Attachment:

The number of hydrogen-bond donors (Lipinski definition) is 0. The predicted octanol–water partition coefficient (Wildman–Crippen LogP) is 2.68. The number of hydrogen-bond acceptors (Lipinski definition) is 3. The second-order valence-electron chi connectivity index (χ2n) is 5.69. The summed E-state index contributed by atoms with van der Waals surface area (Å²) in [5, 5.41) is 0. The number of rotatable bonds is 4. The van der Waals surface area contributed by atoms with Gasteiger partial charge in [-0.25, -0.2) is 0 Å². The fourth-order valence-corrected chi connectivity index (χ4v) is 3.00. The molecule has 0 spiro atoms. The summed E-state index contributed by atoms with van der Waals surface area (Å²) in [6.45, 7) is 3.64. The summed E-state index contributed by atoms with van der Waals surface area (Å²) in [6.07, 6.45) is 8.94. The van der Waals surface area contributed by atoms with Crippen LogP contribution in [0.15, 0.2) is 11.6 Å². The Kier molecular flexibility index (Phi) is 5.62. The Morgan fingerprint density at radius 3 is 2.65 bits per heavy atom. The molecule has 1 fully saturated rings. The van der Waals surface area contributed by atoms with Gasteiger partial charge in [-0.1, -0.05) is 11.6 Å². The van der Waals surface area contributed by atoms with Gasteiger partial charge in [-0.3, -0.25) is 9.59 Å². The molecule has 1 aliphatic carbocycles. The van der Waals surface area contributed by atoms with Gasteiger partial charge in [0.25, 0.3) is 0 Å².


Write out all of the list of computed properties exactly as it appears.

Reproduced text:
The number of hydrogen-bond donors (Lipinski definition) is 0. The predicted octanol–water partition coefficient (Wildman–Crippen LogP) is 2.68. The number of hydrogen-bond acceptors (Lipinski definition) is 3. The second-order valence-electron chi connectivity index (χ2n) is 5.69. The summed E-state index contributed by atoms with van der Waals surface area (Å²) in [5, 5.41) is 0. The number of rotatable bonds is 4. The van der Waals surface area contributed by atoms with Gasteiger partial charge in [-0.25, -0.2) is 0 Å². The fourth-order valence-corrected chi connectivity index (χ4v) is 3.00. The molecule has 0 spiro atoms. The summed E-state index contributed by atoms with van der Waals surface area (Å²) in [6.45, 7) is 3.64. The summed E-state index contributed by atoms with van der Waals surface area (Å²) in [6.07, 6.45) is 8.94. The van der Waals surface area contributed by atoms with Crippen LogP contribution in [0.15, 0.2) is 11.6 Å². The Kier molecular flexibility index (Phi) is 5.62. The Morgan fingerprint density at radius 3 is 2.65 bits per heavy atom. The molecule has 1 fully saturated rings. The van der Waals surface area contributed by atoms with Gasteiger partial charge in [-0.1, -0.05) is 11.6 Å². The van der Waals surface area contributed by atoms with Gasteiger partial charge in [-0.3, -0.25) is 9.59 Å². The molecule has 1 aliphatic carbocycles. The van der Waals surface area contributed by atoms with Gasteiger partial charge in [0.25, 0.3) is 0 Å².